When a spirit becomes a legal intellectual property of a country, that is when we start talking about Denomination of Origin. The idea of the Denomination of Origin is coming from Europe, where small artisan producers believe that the Region where a certain food, wine or spirit is produced has a signature unique effect on its taste. So to provide promotion and protection to these small producers, Appellation of Origins, Geographical Indications and Denomination of Origins started to form and legalize themselves.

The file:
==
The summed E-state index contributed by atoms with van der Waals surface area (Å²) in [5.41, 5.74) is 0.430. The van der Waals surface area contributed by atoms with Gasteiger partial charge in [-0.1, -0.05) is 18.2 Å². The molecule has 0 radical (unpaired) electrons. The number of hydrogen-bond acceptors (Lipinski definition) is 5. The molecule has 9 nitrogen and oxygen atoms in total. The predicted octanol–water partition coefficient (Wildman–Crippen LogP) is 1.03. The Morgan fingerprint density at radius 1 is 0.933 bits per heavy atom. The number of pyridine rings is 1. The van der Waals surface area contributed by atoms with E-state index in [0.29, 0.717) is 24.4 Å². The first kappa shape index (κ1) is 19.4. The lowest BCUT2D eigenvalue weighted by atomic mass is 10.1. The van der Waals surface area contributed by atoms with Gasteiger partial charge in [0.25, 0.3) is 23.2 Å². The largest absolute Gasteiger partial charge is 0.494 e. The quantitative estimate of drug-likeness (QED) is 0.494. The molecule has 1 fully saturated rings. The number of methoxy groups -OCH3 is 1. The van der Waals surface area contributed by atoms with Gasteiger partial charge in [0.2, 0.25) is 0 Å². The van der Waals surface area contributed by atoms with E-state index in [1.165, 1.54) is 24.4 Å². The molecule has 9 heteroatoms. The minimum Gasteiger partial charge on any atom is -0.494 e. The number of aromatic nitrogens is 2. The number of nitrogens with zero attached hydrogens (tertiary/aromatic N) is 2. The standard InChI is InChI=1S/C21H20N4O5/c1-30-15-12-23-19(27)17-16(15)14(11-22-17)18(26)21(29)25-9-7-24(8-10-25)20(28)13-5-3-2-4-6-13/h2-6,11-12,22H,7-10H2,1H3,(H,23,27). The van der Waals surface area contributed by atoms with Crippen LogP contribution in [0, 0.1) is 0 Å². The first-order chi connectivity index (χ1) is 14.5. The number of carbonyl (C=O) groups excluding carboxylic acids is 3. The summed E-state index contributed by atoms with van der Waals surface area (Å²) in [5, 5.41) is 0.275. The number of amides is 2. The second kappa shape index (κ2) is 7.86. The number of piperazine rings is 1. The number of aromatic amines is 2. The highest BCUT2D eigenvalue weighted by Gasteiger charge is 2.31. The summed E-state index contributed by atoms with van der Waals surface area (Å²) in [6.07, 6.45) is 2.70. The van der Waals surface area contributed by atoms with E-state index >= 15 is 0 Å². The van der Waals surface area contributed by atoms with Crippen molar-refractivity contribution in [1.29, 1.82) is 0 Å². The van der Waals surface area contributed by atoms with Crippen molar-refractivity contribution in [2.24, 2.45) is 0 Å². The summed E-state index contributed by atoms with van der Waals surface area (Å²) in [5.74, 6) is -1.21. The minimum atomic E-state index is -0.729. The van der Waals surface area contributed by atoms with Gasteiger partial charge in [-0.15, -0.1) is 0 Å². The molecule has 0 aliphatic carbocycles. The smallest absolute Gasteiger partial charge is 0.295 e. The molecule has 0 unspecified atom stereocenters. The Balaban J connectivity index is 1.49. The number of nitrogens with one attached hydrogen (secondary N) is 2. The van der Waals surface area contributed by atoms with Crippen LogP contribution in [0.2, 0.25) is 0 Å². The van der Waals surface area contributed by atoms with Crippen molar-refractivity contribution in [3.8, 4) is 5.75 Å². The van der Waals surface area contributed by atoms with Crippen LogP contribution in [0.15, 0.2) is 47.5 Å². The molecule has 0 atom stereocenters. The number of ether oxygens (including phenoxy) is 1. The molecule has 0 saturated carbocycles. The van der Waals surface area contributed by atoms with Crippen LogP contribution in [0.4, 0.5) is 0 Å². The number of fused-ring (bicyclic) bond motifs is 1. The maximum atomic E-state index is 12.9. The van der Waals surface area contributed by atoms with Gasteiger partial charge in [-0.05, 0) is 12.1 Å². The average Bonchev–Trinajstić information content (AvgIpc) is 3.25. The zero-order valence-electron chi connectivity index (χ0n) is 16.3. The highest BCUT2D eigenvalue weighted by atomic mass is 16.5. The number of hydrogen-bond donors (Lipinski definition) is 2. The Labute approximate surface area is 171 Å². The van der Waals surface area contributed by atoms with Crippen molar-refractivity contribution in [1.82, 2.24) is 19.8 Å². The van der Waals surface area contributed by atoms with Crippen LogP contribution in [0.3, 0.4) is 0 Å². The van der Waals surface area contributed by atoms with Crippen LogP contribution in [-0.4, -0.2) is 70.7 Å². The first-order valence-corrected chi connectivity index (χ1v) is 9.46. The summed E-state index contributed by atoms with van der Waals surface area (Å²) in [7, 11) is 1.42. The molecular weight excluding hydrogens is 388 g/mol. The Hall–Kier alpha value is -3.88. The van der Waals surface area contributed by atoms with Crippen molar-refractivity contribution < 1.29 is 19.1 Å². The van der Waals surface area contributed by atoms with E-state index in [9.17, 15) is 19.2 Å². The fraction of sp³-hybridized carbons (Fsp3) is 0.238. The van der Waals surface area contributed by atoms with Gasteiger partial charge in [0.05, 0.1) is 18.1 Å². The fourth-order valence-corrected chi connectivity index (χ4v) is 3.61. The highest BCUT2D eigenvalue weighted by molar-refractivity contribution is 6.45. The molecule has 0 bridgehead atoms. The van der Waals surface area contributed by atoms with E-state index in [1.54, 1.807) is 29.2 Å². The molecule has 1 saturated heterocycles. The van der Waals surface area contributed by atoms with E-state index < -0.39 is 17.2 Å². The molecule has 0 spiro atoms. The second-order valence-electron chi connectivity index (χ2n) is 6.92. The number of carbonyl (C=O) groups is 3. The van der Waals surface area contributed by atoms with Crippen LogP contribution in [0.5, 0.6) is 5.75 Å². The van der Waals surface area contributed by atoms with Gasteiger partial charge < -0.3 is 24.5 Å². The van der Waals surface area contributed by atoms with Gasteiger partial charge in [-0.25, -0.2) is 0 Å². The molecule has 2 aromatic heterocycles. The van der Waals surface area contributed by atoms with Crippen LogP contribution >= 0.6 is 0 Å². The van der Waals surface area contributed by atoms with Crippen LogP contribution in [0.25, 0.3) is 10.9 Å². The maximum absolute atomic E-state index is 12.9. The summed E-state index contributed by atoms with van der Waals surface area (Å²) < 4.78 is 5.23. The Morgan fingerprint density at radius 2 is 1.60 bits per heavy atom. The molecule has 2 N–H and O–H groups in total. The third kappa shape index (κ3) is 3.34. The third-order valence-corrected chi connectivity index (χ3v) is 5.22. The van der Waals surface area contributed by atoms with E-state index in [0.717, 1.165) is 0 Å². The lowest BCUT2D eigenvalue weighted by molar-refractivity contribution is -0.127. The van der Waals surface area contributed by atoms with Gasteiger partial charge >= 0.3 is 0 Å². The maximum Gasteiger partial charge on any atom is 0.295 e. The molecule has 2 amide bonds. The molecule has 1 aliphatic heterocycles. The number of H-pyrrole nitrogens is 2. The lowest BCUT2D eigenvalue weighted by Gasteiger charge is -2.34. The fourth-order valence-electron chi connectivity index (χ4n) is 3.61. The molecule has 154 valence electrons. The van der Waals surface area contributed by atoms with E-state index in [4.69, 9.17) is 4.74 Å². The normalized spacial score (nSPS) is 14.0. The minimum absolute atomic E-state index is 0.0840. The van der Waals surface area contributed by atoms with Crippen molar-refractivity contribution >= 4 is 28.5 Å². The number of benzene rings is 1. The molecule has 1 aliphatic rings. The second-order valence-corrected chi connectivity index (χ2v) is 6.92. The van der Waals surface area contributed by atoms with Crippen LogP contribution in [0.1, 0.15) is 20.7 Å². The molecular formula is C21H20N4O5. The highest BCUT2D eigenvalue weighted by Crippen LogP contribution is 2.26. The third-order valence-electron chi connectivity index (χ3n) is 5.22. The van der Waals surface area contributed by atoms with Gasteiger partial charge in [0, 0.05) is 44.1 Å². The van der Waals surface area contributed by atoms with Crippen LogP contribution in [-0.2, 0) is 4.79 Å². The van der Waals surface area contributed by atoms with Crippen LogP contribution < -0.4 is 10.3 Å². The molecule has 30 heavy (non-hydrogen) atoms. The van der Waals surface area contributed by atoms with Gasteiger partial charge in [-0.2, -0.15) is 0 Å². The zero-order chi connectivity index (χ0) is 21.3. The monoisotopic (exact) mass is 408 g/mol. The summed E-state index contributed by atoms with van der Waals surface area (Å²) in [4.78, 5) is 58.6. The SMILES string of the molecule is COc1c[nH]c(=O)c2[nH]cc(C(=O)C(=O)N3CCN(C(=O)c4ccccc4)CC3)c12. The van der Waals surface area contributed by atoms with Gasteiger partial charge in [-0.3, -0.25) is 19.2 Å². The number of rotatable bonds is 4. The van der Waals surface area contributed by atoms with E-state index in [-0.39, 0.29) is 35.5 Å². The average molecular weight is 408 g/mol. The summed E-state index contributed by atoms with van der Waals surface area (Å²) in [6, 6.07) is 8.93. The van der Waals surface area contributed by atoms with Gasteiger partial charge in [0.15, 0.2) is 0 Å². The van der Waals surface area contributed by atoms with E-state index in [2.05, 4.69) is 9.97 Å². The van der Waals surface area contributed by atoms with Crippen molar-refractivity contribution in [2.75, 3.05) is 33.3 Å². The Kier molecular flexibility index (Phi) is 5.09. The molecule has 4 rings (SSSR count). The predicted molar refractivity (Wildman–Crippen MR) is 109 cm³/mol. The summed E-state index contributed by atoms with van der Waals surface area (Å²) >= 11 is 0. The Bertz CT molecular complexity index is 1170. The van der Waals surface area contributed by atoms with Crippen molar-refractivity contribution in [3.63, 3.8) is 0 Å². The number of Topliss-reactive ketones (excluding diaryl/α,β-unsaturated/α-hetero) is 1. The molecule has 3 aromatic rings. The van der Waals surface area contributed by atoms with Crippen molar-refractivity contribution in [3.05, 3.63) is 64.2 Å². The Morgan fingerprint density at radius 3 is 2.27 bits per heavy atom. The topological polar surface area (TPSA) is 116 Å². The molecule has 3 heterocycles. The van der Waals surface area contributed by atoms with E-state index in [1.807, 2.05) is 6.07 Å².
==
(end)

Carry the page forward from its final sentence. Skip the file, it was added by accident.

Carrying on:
Some examples from around the world. Beaufort, Comté and Roquefort are from France, Gorgonzola is from Italy and Feta is from Greece. There are also famous protected wines like Champagne, Bordeax, or Burgundy. There are many origin protected spirits too like Bourbon from the United States, Scotch from Scotland and Cognac from France. All of these food and drinks are protected by bilateral trade agreements. So let’s say the United States sign a contract with Mexico as part of a trade agreement(this is currently part of the NAFTA contract). In the agreement, the United States accept Tequila as a Mexican Origin protected spirit and Mexico accept that Bourbon is a US Origin protected spirit, and they take all legal action to enforce this in their respective countries. Mexico will check if an imported bourbon has the appropriate legal documents and disallow bourbon’s local production. Then of course, the United States do exactly the same with tequila.